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While the exact powers the government expects to grant itself during a state of emergency remain unclear, Prime Minister Hun Sen has said not to worry.
PHNOM PENH--The government will be drafting a state of emergency law in an inter-ministerial meeting on March 31. This is to better prevent the spread of Coronavirus Disease 2019 (COVID-19), Prime Minister Hun Sen said on Monday.
On March 30, Hun Sen said that a draft state of emergency law will be submitted to the cabinet during a meeting on April 3 and will be sent to the National Assembly, the Senate and Ascension to the King for approval.
During a press conference, he said that article 22 of the Cambodian Constitution provides for a declaration of a state of emergency, but it does not provide any articles for the management of the situation, so the government will effectively create its own.
“There is no law to put the country in a state of emergency, but we need to have a law drafted to make it easier to place the country in state of emergency in a smooth fashion,” he said.
Hun Sen also called on the people not to worry about the law as he just wants to have some rules of the country during an emergency take place. He claimed that that law may not be implemented immediately if Cambodia’s cases of COVID-19 do not grow too serious, but failed to specify what constituted serious.
“For me, I want people to continue their trade with caution,” he said. “we have to breakdown what needs to be done, what not to do, and then we will introduce closure measures for both public and private life that are necessary for our response to COVID-19."
The government has yet to ban citizens from meeting more than three or more people like other countries, but citizens must also be prepared if the COVID-19 continues to spread in critical, he added.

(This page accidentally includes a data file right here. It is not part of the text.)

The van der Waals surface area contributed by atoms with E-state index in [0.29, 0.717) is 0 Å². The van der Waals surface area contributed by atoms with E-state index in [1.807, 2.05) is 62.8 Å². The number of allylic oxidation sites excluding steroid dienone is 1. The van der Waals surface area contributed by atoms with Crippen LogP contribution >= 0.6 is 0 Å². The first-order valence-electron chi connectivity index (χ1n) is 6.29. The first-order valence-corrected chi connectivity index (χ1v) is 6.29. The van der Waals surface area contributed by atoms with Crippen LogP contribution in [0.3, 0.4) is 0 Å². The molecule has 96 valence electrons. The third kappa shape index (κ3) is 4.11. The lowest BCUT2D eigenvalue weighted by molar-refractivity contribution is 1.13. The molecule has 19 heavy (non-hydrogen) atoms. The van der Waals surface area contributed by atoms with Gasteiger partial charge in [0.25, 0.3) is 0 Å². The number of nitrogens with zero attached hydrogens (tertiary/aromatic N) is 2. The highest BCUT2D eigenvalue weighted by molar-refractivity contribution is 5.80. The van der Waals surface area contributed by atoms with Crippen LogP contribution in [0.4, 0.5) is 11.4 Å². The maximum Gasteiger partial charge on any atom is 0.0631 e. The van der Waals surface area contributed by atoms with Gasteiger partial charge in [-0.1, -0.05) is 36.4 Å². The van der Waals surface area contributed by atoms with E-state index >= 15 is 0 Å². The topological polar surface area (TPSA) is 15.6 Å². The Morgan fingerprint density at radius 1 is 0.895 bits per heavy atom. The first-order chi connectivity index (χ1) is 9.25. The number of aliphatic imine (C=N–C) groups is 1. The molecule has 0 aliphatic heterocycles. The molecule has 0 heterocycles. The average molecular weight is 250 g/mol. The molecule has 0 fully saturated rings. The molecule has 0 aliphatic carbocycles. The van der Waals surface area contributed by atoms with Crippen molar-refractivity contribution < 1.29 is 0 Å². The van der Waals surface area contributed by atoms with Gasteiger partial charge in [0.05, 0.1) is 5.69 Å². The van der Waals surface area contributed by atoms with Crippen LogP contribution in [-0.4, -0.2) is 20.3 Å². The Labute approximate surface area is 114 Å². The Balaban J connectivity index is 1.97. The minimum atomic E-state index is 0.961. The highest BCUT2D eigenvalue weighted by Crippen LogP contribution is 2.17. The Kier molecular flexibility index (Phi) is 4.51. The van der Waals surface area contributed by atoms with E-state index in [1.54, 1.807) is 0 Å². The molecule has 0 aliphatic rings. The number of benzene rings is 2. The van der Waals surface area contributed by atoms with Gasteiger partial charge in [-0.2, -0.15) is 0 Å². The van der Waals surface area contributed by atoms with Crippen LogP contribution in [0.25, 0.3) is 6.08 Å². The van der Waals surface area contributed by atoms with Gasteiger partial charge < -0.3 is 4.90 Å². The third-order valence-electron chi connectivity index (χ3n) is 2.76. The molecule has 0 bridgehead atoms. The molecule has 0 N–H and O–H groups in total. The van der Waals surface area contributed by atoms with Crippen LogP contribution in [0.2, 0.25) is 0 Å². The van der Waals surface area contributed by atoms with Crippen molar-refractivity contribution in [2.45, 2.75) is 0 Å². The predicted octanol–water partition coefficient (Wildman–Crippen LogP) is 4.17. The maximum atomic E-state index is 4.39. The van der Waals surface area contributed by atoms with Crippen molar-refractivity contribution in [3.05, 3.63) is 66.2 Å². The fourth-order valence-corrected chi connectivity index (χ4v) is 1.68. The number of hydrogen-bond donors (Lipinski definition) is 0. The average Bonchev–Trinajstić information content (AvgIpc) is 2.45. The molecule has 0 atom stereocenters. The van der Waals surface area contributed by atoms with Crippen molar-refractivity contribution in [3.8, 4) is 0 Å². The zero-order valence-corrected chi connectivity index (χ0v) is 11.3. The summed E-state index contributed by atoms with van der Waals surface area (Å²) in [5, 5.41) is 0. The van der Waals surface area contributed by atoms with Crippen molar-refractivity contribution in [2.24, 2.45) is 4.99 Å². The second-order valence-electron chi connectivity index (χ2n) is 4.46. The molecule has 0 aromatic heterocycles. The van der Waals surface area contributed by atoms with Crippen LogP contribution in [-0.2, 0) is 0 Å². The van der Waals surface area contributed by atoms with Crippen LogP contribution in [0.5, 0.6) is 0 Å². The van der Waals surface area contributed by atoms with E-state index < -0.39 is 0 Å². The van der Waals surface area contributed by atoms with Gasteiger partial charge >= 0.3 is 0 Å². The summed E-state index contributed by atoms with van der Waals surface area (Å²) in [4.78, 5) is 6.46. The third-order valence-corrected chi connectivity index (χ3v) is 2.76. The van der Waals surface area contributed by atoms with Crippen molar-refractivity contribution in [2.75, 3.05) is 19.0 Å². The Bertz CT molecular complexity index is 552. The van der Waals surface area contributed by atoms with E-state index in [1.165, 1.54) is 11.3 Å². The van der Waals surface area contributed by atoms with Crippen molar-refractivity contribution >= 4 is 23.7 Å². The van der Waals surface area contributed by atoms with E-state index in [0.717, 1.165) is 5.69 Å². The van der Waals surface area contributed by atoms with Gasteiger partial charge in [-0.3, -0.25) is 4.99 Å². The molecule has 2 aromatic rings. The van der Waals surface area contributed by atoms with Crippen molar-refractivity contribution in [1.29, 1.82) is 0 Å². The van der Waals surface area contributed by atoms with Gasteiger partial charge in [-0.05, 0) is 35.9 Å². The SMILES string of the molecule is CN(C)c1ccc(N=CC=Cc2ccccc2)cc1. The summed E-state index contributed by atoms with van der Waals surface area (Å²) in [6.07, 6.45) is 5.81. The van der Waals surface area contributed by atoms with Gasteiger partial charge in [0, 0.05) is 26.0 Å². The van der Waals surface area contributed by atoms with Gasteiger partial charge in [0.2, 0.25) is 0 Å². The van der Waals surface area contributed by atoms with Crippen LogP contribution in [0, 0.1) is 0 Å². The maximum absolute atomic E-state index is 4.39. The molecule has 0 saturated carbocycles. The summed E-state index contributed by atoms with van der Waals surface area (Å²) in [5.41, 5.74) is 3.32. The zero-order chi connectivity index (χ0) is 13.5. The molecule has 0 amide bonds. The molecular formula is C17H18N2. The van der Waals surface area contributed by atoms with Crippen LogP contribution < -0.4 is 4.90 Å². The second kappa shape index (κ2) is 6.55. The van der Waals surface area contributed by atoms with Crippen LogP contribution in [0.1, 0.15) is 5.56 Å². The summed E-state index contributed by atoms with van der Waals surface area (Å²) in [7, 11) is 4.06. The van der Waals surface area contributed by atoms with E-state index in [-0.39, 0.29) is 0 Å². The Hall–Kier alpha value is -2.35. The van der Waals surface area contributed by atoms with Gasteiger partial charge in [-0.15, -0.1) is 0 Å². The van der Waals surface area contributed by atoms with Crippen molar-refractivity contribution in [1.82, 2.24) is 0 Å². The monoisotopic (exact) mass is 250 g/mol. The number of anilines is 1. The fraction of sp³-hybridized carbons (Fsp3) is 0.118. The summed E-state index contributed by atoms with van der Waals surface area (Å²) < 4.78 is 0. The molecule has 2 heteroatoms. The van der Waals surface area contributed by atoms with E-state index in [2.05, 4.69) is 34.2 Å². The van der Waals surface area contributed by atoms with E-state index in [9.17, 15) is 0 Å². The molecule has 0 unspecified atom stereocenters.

Previously Hun Sen has warned that civil rights will be affected if he declares a state of emergency, with Human Right Watch sounding the alarm that the Hun Sen administration may use this pandemic to further tighten their grasp on power.
“It’s truly frightening that during a national crisis, the Cambodian government seems more interested in silencing online critics than undertaking a massive COVID-19 public information campaign,” Human Rights Watch’s deputy director for Asia, Phil Robertson said in a statement issued March 24.
The statement came after 17 arrests were made, ostensibly over the spreading of “fake news” – however it has since been revealed that a number of these arrests were made after citizens shared information over private messaging apps. Hun Sen has recently reiterated his belief that the government retains the right to engage in wiretapping and can listen into phone calls if it is deemed in the interest of national security.
With little detail as to what a state of emergency may entail, it is unclear as of yet what new powers Hun Sen will seek to grant his government.